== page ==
Better Spine Stabilization With Circumferential Fixation
When posterior ligaments and facet capsules are intact, anterior fixation stabilizes spine
WEDNESDAY, March 30 (HealthDay News) -- Circumferential fixation after a C5 corpectomy provides superior spine stabilization to anterior fixation or posterior fixation without anterior cage when facet capsules and posterior ligaments (PLs) are disrupted, according to a study published in the April 1 issue of Spine.
Youssef R. Karam, M.D., from the University of Iowa in Iowa City, and colleagues compared the cervical spine rigidity achieved by anterior, posterior, and circumferential fixation after a C5 corpectomy, and evaluated the effect of facet capsule integrity and PL disruption on biomechanical stability. Pure moment applications in six directions were tested on nine cadaveric cervical spines in five situations: intact spine; after a C5 corpectomy and anterior fixation; and after the disruption of PLs, C4-C5, and C5-C6 facet capsules with anterior fixation, circumferential fixation, or posterior fixation without anterior cage. The angular movement of C4 with respect to C6 was also measured.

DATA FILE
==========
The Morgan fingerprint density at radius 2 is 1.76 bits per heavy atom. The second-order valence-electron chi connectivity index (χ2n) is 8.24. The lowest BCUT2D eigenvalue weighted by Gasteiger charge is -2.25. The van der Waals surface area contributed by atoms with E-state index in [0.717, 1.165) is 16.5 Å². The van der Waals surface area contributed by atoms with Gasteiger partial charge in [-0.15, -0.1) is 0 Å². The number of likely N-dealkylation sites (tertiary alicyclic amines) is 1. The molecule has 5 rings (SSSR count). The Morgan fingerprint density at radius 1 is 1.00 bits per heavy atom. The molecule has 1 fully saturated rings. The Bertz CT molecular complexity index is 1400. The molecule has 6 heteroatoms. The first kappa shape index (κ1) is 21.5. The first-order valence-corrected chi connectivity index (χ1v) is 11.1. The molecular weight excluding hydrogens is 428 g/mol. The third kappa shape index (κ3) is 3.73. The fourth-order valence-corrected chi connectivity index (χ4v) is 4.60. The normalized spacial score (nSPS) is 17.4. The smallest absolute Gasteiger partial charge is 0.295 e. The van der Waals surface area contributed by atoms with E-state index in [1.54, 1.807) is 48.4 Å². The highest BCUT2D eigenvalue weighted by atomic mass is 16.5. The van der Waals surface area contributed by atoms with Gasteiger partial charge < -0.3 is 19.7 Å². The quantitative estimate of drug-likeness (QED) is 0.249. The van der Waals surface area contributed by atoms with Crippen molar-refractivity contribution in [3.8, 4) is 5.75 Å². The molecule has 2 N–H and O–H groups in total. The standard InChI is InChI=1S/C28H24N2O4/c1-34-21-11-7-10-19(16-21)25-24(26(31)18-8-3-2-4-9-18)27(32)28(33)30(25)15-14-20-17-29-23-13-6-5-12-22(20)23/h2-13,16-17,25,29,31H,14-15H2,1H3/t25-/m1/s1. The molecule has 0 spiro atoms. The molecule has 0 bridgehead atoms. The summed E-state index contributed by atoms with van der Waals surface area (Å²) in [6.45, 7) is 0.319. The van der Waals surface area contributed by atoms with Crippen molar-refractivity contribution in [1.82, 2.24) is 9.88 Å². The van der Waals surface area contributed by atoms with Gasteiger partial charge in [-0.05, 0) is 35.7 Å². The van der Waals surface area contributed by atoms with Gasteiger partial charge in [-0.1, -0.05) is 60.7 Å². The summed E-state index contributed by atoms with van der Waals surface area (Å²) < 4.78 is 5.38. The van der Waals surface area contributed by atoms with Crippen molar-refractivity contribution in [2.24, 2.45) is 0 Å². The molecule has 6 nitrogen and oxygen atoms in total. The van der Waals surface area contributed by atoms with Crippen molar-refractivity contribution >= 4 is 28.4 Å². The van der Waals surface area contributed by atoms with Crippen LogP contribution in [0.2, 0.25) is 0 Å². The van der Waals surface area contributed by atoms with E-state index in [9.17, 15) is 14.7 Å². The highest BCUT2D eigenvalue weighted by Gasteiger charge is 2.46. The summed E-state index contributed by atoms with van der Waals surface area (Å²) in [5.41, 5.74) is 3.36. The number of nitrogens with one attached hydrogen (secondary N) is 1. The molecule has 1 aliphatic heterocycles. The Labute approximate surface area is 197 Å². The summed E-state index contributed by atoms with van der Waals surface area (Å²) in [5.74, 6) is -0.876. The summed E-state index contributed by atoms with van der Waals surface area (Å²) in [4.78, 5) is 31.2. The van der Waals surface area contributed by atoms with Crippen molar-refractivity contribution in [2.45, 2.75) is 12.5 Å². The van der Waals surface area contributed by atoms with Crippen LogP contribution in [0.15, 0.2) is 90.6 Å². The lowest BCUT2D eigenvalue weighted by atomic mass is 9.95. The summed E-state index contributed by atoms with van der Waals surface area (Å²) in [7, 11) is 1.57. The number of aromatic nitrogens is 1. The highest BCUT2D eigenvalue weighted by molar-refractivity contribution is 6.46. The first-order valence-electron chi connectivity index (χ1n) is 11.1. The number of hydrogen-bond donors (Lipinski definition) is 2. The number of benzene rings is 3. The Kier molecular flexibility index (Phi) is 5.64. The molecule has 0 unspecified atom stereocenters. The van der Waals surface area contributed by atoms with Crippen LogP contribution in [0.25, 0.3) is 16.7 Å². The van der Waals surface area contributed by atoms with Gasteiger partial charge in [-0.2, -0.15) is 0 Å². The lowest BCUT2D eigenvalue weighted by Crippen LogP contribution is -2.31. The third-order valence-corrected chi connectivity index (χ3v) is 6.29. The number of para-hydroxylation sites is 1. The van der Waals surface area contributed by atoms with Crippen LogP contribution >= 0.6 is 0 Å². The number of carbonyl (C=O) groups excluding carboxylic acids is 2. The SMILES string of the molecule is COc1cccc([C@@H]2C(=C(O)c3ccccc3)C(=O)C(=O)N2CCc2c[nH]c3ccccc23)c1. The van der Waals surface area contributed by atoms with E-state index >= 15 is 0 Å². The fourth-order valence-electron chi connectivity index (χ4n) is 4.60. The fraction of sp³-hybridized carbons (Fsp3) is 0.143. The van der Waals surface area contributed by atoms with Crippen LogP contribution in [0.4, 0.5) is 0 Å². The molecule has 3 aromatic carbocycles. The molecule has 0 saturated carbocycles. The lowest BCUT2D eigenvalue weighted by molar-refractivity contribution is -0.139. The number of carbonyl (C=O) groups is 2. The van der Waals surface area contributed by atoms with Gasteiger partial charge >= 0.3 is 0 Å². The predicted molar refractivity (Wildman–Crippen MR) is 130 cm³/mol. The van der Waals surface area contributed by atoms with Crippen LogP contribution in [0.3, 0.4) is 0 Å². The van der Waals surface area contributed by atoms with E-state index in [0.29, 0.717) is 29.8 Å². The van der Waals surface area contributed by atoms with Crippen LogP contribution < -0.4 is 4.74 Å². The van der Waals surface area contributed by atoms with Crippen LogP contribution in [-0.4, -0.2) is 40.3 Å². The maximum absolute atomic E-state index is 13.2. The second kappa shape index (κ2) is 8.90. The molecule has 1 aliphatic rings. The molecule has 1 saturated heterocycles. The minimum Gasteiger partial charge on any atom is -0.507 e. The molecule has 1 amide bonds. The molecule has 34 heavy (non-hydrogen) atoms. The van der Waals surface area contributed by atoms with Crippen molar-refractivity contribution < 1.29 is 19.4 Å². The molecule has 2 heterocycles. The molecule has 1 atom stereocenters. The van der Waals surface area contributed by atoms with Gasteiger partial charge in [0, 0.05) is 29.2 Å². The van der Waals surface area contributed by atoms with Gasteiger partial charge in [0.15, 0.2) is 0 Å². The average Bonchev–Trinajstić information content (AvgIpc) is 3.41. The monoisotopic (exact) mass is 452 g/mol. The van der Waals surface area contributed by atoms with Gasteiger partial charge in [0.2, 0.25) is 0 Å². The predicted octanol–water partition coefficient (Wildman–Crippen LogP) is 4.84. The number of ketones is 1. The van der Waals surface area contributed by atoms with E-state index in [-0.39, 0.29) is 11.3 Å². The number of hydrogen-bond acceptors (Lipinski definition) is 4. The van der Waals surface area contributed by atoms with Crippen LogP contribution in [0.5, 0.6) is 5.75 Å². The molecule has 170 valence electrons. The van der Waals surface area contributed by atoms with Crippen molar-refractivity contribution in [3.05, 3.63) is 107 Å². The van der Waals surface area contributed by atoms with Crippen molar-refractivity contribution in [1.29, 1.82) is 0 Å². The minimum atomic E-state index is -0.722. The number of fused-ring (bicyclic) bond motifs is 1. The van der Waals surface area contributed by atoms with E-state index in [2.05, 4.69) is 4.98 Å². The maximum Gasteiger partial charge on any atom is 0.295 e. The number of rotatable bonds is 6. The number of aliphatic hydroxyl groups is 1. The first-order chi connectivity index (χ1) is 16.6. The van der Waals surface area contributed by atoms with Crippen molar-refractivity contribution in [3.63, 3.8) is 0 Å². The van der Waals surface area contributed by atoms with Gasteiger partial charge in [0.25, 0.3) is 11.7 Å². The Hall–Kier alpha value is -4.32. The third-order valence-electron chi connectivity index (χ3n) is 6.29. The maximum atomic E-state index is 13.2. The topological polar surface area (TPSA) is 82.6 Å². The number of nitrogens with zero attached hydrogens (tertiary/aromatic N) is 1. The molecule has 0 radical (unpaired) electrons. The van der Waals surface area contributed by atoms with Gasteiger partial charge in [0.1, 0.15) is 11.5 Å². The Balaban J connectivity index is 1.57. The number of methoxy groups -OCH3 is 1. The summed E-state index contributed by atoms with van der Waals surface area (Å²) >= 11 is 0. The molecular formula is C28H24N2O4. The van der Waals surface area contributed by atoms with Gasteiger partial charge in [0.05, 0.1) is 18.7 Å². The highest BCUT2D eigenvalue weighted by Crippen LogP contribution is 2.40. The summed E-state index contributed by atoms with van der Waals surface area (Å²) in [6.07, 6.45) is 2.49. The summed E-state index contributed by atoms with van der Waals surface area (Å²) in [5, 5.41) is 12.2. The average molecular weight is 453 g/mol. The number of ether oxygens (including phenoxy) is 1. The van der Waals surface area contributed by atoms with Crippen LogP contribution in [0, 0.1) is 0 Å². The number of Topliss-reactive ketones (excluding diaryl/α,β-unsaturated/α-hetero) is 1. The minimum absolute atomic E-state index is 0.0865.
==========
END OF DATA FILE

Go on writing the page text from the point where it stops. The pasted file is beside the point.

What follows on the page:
The investigators found that, after a C5 corpectomy, anterior fixation resulted in higher rigidity than the intact spine for all loads in flexion and left lateral bending, and at 0.5 Nm and 1.0 Nm loads in right axial rotation and lateral bending when PLs and capsule facets were intact. In cases with facet capsule and PL disruption, circumferential fixation was more stable than anterior fixation, in the coronal and axial planes but not in the sagittal plane, and was more stable than posterior fixation without anterior cage in the sagittal plane, but not coronal and axial planes.
"Our study demonstrated that circumferential fixation results in a more rigid construct than anterior-only or posterior fixation without anterior cage," the authors write.
This study was supported by a research grant from DePuy Spine.